Often times the discussions in these kinds of transactions can be intense and sometimes frustrating; however, the element of humor was never far away in our discussions with Tim Hopkins, his father Harry Hopkins, and sister Peggy Bachman. Peg Niland recalls the first meeting with the family where Harry Hopkins circled but did not sit at the table until initial concerns were clarified. Our meetings with the Tim, Peggy and Mr. Hopkins were always amicable and we never left the room without a few laughs. The family’s choice to preserve the land, mirror the closeness of the family and the values they hold. Spending time with the family listening to their needs, desires, and concerns, while expressing the wishes of the Army was never too difficult to do. Harry Webster, who has known the family members for years, was critical to the success because of his enthusiasm for the ACUB program and his determination to bring all parties to agreement. Everyone involved agreed that perseverance, patience and a good sense of humor were essential for success.
When Glenn Dudderar, Chairman of the HLT Lands Committee, interviewed Harry Hopkins for this article, he learned that Harry grew up along Rt. 155 and later bought the “Deer Creek hill-country farm” in 1955. After relaying information about the farm’s ponds, farming practices, and the special feature of lying on Deer Creek, he told a special story. His parents had come to live with them on the farm and in the waning days of his father’s life, the family wanted to give him something visual to occupy his days. Their home at one end is covered mostly in large windows and the thought came to him that a duck pond would be nice. The pond was excavated to collect rain and run off but due to a serious dry spell, there wasn’t any water. However, a mated pair of geese was available and Mr. Hopkins’ mother bought them and moved them onto the land with a dry pond for a home. Mr. Hopkins and his mother suffered a great deal of joking about this, but not for long. The entire pond was filled to overflowing in one day when a major hurricane hit.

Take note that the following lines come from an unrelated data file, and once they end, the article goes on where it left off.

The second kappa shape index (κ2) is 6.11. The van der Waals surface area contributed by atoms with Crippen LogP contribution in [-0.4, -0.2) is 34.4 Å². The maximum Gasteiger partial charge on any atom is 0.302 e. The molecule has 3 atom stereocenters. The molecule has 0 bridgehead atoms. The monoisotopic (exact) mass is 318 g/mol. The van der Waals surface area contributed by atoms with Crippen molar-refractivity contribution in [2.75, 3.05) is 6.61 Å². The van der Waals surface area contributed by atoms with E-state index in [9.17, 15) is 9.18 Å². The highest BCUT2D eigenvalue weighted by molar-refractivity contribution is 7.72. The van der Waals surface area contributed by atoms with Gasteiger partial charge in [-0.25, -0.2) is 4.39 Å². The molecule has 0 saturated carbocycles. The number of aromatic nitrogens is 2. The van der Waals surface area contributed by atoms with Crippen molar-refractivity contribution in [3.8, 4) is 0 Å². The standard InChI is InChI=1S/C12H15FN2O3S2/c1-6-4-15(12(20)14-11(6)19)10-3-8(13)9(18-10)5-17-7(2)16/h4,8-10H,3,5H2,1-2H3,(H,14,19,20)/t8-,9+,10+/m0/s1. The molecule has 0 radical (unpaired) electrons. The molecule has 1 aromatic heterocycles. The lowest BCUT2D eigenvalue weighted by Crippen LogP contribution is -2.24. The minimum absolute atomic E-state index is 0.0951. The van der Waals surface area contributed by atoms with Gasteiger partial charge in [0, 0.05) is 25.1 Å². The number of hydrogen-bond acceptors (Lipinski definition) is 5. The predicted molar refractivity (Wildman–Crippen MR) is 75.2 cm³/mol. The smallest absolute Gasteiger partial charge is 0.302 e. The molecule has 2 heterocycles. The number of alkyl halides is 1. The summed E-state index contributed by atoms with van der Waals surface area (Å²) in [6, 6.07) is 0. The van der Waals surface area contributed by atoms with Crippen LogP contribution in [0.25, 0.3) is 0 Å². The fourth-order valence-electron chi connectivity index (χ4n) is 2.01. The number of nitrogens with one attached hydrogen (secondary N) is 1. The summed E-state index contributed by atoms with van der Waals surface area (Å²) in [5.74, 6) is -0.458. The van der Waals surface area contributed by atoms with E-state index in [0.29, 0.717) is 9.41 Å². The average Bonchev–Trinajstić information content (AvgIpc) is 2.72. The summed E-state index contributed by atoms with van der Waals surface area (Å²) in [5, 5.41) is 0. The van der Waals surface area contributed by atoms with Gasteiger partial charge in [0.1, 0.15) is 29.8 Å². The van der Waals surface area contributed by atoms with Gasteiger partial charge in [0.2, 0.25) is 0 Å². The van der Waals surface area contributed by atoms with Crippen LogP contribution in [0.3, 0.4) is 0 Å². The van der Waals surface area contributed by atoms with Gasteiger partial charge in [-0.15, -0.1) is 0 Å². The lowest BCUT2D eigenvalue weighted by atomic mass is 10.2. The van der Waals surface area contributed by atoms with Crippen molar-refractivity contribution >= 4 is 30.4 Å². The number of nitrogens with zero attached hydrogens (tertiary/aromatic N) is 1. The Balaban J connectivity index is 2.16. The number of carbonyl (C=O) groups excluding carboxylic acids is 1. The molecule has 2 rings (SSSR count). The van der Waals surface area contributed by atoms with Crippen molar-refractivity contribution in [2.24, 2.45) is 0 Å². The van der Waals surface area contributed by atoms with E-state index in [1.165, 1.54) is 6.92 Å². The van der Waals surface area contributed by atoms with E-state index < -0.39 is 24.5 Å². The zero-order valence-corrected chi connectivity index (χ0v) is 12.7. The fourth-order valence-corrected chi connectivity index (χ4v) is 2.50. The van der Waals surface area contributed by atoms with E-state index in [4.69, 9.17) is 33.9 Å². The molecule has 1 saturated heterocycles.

The Harford Land Trust board of directors was particularly supportive and hopeful of this projects’ success. The Hopkins farm is rich in history and family memories and we know that future owners can continue to farm and to enjoy the ponds, fields and forests of the land. The U.S. Army will continue to be a notable neighbor, but will not have to face the threat of new residential neighbors objecting to its’ testing. The big winners, however, will be the citizens of Harford County and beyond, because the preserved land will help maintain the cold, clear water of Deer Creek for recreation, drinking water and fish and wildlife habitat. The maintenance of the water quality of Deer Creek contributes to the water quality of the Susquehanna River and ultimately the Chesapeake Bay. In addition, it should be noted that Harford County’s Department of Planning and Zoning partnered with the Maryland Department of Natural Resources to develop a Watershed Restoration Action Strategy (WRAS) for Deer Creek because of the creek’s ecological and economic value. The evaluation of the creek’s condition and restoration needs was completed in 2006 and the strategy for protection and restoration, completed in late 2007, includes farm and forest preservation. Such preservation is vital because research has shown that an increase of impervious surface in a watershed results in a corresponding decrease in water quality and biological diversity in the watershed.